Archive for August 2016

August 18th   Leave a comment

Some encouraging east winds over the last few days. But the haar that came in with them was easier to spot than any birds that might have been blown in today. I could only find some willow warblers at Kilminning and a wheatear at Saucehope this lunchtime and I suspect they have been here all along. Again, an east wind without rain showers is a damp squib. There were roe deer to see at least; there seems to be mothers with a well grown fawns popping up everywhere. Some of this must be because the fields are getting harvested and the fawns are now big enough to run out of trouble rather than hiding.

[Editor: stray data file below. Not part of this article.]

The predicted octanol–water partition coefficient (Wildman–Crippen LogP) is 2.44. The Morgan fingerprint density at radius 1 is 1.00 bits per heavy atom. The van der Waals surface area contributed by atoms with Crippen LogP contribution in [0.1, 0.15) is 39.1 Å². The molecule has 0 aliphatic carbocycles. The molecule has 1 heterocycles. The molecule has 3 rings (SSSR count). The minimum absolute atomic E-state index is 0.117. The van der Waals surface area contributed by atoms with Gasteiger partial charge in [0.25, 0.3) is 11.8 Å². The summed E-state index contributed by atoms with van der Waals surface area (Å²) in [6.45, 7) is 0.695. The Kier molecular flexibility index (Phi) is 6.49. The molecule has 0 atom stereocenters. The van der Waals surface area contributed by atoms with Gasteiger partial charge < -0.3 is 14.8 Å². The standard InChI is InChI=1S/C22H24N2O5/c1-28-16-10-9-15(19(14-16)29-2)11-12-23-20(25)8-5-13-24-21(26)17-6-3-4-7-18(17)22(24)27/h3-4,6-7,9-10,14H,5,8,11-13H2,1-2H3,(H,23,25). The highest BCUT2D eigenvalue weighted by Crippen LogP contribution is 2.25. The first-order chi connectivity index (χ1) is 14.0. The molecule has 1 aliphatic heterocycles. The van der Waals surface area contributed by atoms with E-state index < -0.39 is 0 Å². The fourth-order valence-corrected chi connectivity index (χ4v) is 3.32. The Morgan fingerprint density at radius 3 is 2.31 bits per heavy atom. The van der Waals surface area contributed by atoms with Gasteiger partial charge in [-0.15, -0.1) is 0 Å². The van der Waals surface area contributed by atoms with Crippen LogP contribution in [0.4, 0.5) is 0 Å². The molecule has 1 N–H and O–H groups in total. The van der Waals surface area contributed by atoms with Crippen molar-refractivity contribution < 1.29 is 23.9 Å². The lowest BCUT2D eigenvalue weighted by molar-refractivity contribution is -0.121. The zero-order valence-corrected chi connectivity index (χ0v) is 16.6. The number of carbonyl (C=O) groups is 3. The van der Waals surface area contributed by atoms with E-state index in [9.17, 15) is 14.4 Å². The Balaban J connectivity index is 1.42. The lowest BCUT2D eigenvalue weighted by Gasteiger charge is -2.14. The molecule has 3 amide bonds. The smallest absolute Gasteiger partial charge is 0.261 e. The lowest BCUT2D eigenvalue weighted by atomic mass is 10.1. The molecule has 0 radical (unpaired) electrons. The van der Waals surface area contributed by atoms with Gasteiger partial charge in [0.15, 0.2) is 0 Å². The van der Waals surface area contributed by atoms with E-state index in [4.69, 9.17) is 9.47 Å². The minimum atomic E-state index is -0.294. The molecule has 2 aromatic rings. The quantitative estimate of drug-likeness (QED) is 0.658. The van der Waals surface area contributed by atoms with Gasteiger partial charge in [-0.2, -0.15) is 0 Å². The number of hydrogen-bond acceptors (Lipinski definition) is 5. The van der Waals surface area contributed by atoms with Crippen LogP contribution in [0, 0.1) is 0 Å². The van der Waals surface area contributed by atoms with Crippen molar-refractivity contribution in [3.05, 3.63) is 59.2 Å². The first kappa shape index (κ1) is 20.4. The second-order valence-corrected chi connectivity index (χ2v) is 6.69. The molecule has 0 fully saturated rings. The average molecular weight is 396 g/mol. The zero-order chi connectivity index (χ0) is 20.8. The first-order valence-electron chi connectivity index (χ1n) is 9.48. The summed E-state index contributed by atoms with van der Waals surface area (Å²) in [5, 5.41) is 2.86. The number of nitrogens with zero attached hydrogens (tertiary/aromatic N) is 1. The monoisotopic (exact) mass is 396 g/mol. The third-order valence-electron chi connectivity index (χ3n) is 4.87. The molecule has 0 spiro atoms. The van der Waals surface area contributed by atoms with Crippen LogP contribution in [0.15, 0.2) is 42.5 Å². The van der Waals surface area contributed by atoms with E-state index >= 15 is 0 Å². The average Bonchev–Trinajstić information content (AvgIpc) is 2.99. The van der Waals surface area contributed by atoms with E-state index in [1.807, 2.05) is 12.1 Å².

Roe deer - mother and fawn

Roe deer – mother and fawn

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Posted August 19, 2016 by wildcrail in Sightings

August 12th   Leave a comment

There were a couple of bar-tailed godwits joining the sanderlings, dunlins and ringed plover on Balcomie Beach today. They were very wary unlike the other waders that have got used to the dog walkers. Bar-tailed godwits are truly exceptional migrants (and all migrants are themselves pretty exceptional) so these birds could have been fresh in from Siberia, thousands of kilometres away. They might have been looking at red-breasted geese and arctic foxes just a couple of days ago. I saw a knot passing Fife Ness later – another exceptional migrant also on its way back from the far north. Surprisingly my first for the year. They are not uncommon on the rocky shore around Crail in the winter but I missed them somehow- number 135 for the year list.

Bar-tailed godwit

Bar-tailed godwit